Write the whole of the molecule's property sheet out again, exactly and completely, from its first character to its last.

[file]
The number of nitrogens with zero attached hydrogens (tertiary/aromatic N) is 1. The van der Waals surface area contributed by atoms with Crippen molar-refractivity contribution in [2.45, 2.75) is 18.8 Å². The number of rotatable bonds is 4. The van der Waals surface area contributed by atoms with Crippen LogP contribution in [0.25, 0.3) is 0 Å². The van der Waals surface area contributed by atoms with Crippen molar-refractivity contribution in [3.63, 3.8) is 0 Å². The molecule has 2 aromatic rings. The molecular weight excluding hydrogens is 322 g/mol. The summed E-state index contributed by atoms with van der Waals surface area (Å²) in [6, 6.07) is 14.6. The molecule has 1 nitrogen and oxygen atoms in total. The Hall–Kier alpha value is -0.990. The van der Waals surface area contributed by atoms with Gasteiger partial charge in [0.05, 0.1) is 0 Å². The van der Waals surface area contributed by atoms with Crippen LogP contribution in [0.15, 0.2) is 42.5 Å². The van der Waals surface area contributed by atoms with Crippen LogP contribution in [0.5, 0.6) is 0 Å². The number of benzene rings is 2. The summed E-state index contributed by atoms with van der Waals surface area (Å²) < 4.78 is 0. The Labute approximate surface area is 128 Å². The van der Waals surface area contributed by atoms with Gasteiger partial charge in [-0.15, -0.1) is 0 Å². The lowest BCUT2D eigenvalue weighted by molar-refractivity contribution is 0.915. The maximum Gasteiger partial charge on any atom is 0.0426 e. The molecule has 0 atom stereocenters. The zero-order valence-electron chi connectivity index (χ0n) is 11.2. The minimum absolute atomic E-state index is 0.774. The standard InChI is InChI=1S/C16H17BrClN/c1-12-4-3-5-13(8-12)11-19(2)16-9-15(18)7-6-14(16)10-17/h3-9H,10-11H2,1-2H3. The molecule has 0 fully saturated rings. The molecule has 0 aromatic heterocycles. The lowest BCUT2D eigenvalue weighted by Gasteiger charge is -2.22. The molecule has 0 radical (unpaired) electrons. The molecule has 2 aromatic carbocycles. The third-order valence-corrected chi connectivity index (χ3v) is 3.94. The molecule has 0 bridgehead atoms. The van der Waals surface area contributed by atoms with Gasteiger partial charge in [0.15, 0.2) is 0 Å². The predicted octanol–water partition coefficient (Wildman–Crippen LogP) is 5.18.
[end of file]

The number of nitrogens with zero attached hydrogens (tertiary/aromatic N) is 1. The van der Waals surface area contributed by atoms with Crippen molar-refractivity contribution in [2.45, 2.75) is 18.8 Å². The number of rotatable bonds is 4. The van der Waals surface area contributed by atoms with Crippen LogP contribution in [0.25, 0.3) is 0 Å². The van der Waals surface area contributed by atoms with Crippen molar-refractivity contribution in [3.63, 3.8) is 0 Å². The molecule has 2 aromatic rings. The molecular weight excluding hydrogens is 322 g/mol. The summed E-state index contributed by atoms with van der Waals surface area (Å²) in [6, 6.07) is 14.6. The molecule has 1 nitrogen and oxygen atoms in total. The Hall–Kier alpha value is -0.990. The van der Waals surface area contributed by atoms with Gasteiger partial charge in [0.05, 0.1) is 0 Å². The van der Waals surface area contributed by atoms with Crippen LogP contribution in [0.15, 0.2) is 42.5 Å². The van der Waals surface area contributed by atoms with Crippen LogP contribution in [0.5, 0.6) is 0 Å². The number of benzene rings is 2. The summed E-state index contributed by atoms with van der Waals surface area (Å²) < 4.78 is 0. The Labute approximate surface area is 128 Å². The van der Waals surface area contributed by atoms with Gasteiger partial charge in [-0.15, -0.1) is 0 Å². The lowest BCUT2D eigenvalue weighted by molar-refractivity contribution is 0.915. The maximum Gasteiger partial charge on any atom is 0.0426 e. The molecule has 0 atom stereocenters. The zero-order valence-electron chi connectivity index (χ0n) is 11.2. The minimum absolute atomic E-state index is 0.774. The standard InChI is InChI=1S/C16H17BrClN/c1-12-4-3-5-13(8-12)11-19(2)16-9-15(18)7-6-14(16)10-17/h3-9H,10-11H2,1-2H3. The molecule has 0 fully saturated rings. The molecule has 0 aromatic heterocycles. The lowest BCUT2D eigenvalue weighted by Gasteiger charge is -2.22. The molecule has 0 radical (unpaired) electrons. The molecule has 2 aromatic carbocycles. The third-order valence-corrected chi connectivity index (χ3v) is 3.94. The molecule has 0 bridgehead atoms. The van der Waals surface area contributed by atoms with Gasteiger partial charge in [0.15, 0.2) is 0 Å². The predicted octanol–water partition coefficient (Wildman–Crippen LogP) is 5.18.